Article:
Cyber Essentials - Montpellier Question Set Released
On 23rd January, the NCSC publishes an updated set of requirements, version 3.1 for the Cyber Essentials scheme which will come into force on the 24th April 2023. The ‘Montpellier’ question set will replace Evendine. Additionally, the grace periods for some of the requirements from the 2022 update will end on 24th April.
Any assessments that began before 24th April, will continue to use the requirements version 3.0 with the Evendine question set. This includes any assessment accounts created before 24th April.
This year, the changes to the scheme are as follows:
1. The definition of ‘software’ has been updated to clarify where firmware is in scope
- Software includes operating systems, commercial off-the-shelf applications, plugins, interpreters, scripts, libraries, network software and firewall and router firmware.
Why the change?
Firewall and router firmware is the operating system of those devices. As firewalls and routers are key security devices, their operating systems and whether they are kept up to date is extremely important from a security perspective.
And another thing…
Cyber Essentials will require that all applicants list their laptops, desktops, servers, computers, tablets and mobile phones, with details of the make and operating system. However, when it comes to firewalls and routers, the applicant will only be asked to list make and model, but not the specific version of the firmware. By asking for the make and model on these devices, the Assessor will be able to determine if the devices is still receiving security updates to the firmware.
2. Asset management is important in Cyber Essentials
In a similar vein to backing up data, asset management isn’t a specific Cyber Essentials control, but it is a highly recommended core security function. By including this subject in the Cyber Essentials requirements, the importance of good asset management is being emphasised.
The requirements clarify that asset management doesn’t mean making lists or databases that are never used, it means creating, establishing and maintaining authoritative and accurate information about your assets that enables both day-to-day operations and efficient decision making when you need it. Security experts often refer to asset management as a fundamental cyber hygiene practice that can help an organisation meet all of the Cyber Essentials five controls. Many major security incidents are caused by organisations having assets which are still connected to the network when that organisation is not aware the asset is still active. Effective asset management will help track and control devices as they’re introduced into your business.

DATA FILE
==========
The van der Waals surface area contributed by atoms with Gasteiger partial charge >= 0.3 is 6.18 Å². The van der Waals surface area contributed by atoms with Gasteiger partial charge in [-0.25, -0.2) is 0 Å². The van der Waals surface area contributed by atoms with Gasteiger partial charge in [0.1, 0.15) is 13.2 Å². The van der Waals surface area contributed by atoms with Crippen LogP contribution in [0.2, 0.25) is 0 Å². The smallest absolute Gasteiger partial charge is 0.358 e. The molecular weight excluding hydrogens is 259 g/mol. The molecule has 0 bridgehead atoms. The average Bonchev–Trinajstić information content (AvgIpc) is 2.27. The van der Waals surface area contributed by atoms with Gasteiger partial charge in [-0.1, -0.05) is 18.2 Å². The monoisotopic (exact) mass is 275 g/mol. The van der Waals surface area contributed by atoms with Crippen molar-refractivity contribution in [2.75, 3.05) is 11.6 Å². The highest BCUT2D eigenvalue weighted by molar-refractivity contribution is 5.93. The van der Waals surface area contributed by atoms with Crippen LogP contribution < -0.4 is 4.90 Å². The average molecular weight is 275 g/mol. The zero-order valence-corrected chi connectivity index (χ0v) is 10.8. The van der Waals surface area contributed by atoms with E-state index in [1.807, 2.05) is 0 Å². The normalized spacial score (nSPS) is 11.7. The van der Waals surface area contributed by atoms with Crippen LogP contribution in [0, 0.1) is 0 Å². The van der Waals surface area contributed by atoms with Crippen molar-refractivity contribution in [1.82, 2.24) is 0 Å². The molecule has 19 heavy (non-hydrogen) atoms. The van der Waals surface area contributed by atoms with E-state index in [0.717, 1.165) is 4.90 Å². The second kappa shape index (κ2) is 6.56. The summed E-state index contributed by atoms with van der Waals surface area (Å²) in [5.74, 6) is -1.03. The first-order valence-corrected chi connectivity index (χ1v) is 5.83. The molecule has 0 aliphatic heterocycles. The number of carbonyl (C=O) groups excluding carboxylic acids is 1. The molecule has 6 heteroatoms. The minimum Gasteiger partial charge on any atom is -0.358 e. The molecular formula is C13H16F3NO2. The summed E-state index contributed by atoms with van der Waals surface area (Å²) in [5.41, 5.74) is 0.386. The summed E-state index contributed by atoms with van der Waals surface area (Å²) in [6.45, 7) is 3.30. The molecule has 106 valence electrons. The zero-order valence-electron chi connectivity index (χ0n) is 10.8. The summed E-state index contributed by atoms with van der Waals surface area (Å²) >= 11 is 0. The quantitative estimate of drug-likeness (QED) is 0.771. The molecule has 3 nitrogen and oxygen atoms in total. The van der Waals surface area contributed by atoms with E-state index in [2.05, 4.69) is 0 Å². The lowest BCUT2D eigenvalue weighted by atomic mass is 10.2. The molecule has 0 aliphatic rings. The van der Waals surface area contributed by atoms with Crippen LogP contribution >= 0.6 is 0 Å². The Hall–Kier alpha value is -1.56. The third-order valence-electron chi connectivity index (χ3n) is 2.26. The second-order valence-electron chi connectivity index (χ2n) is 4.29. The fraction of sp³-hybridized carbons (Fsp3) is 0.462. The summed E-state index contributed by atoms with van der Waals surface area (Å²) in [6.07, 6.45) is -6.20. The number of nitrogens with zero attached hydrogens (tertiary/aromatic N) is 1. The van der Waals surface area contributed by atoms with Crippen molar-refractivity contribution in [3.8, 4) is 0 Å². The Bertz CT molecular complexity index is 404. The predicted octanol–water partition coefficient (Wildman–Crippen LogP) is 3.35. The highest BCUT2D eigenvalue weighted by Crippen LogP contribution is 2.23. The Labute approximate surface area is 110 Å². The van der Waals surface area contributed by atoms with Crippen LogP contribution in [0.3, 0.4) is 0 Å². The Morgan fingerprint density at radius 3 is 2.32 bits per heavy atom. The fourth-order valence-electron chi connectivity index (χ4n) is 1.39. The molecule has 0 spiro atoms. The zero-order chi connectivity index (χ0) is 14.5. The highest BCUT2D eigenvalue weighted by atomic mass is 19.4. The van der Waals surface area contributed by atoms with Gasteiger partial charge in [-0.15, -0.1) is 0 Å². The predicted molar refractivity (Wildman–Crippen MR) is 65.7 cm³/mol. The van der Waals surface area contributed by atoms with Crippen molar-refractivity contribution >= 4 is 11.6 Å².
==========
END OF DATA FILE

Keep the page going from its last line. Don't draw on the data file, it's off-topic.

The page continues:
The NCSC has comprehensive guidance for organisations on asset management.
3. A link to the NCSC’s BYOD guidance added for information
For further information and advice on the use of BYOD, please see the NCSC’s guidance.
4. Clarification on including third party devices
All end user devices that your organisation owns and that are loaned to a third party must be included in the assessment scope. A new table is included for clarity on this subject
For devices not owned by your organisation, the table below explains what is in and out of scope: (use table from the requirements doc as the table should include crosses and ticks)
In scope = Green Tick
Out of scope = Red Cross
If you have questions surrounding these changes to the Cyber Essentials standard and how this may impact your accreditation/renewal please get in touch.
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